Worms and other endoparasites can be treated with anthelmintics but inappropriate use can reduce their effectiveness.

Anthelmintics are an option for treatment but their use must be judicious, based on sound veterinary principles and a good understanding of epidemiology. Every application increases the risk of development of resistance to anthelmintics.

The development of anthelmintic resistance is an increasing problem in the treatment of sheep, goats and horses worldwide. Resistance is also an emerging problem in cattle. In the UK, anthelmintic resistance is primarily a problem in the parasitic roundworms of food-producing animals and in some areas multi-drug resistance has now been documented. Such resistance is a serious and increasing threat to the health and welfare of grazing animals. If unchecked, it will have a potentially catastrophic impact on animal welfare and economic production.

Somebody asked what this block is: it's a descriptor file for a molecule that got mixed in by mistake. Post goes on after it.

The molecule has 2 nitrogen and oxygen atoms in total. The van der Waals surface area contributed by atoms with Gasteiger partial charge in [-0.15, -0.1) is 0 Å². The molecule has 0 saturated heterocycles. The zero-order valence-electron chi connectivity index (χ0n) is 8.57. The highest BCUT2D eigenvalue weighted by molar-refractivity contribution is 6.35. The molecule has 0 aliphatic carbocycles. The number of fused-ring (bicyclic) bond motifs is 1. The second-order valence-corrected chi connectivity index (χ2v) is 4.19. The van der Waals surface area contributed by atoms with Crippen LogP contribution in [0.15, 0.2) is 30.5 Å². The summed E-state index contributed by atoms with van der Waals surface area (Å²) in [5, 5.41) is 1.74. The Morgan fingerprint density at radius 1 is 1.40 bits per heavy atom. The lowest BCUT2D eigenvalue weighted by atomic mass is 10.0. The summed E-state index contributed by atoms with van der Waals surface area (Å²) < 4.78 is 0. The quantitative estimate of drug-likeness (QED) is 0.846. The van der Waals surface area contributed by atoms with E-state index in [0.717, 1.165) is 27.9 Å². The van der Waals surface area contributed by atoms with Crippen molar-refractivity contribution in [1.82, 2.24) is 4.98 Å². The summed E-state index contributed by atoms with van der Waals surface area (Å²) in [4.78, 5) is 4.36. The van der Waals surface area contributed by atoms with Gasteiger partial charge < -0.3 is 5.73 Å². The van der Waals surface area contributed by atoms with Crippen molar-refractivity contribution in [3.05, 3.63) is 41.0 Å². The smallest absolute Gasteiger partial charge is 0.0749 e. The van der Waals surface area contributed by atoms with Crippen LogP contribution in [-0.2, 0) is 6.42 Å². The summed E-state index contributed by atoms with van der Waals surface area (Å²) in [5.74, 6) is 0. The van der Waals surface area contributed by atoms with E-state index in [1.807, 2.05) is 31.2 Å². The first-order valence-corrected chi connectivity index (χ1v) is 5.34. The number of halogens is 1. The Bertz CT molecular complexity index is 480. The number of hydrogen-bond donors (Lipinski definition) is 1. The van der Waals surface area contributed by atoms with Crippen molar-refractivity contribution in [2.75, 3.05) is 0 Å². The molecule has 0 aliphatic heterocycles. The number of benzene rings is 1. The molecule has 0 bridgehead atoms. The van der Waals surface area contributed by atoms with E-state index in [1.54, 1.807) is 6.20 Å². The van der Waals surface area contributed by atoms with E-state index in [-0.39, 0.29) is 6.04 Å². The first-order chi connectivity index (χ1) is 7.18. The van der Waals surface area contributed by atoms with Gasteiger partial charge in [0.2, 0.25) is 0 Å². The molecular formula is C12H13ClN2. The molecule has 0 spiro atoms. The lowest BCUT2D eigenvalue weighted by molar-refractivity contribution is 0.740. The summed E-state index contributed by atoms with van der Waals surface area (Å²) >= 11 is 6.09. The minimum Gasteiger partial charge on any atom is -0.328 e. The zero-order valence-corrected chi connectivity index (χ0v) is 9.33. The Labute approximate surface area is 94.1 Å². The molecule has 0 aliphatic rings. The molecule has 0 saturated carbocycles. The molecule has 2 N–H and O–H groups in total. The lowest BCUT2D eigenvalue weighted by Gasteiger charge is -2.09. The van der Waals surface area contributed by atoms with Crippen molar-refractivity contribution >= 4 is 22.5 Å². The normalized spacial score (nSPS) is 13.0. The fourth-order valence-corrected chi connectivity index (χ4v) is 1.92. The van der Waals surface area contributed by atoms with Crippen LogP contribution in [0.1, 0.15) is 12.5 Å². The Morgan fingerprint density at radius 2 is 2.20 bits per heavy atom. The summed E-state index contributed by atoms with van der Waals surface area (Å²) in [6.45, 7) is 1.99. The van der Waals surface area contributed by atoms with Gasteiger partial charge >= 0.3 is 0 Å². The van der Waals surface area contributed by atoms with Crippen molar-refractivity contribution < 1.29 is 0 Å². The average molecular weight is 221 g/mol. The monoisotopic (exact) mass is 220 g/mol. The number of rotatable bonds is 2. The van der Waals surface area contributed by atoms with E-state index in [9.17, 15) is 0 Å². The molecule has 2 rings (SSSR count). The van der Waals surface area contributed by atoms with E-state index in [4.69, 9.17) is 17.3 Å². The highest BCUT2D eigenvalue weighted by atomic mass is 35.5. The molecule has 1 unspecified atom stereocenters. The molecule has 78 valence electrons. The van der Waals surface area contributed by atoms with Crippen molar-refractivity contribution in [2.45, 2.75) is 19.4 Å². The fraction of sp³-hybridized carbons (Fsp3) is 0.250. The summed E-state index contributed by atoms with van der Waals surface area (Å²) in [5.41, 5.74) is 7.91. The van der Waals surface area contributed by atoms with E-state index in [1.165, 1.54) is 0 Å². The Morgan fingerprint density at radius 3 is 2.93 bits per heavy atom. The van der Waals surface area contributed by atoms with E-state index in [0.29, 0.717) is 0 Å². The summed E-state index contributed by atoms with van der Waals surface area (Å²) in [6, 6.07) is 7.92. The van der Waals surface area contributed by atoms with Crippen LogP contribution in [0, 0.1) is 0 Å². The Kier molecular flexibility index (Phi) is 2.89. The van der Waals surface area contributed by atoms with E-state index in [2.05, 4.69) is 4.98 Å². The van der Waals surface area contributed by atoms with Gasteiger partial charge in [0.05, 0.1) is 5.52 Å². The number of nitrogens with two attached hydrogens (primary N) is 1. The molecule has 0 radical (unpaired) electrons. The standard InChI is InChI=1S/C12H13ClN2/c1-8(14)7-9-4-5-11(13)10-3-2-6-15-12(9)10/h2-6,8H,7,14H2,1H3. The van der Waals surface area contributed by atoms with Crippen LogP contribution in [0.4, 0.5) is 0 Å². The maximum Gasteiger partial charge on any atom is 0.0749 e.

The Sustainable Control of Parasites in Sheep (SCOPS) is working with the Universities of Bristol and Liverpool, APHA and vets around the UK to produce a guide to the risk of significant hatch of nematodirus larvae. This is based on knowledge of the parasite and the effect of temperatures and soil temperature data recorded by Eblex.

BVA position

BVA believes that at a time when expert opinion is increasingly alarmed at the growth in resistance to anthelmintics in grazing animals it is important that all anthelmintics be classified as POM-V so that their use is conditional on appropriate veterinary advice for all species."

See the full BVA position statement on the use of anthelmintics in grazing animals.

BVA activity

Further information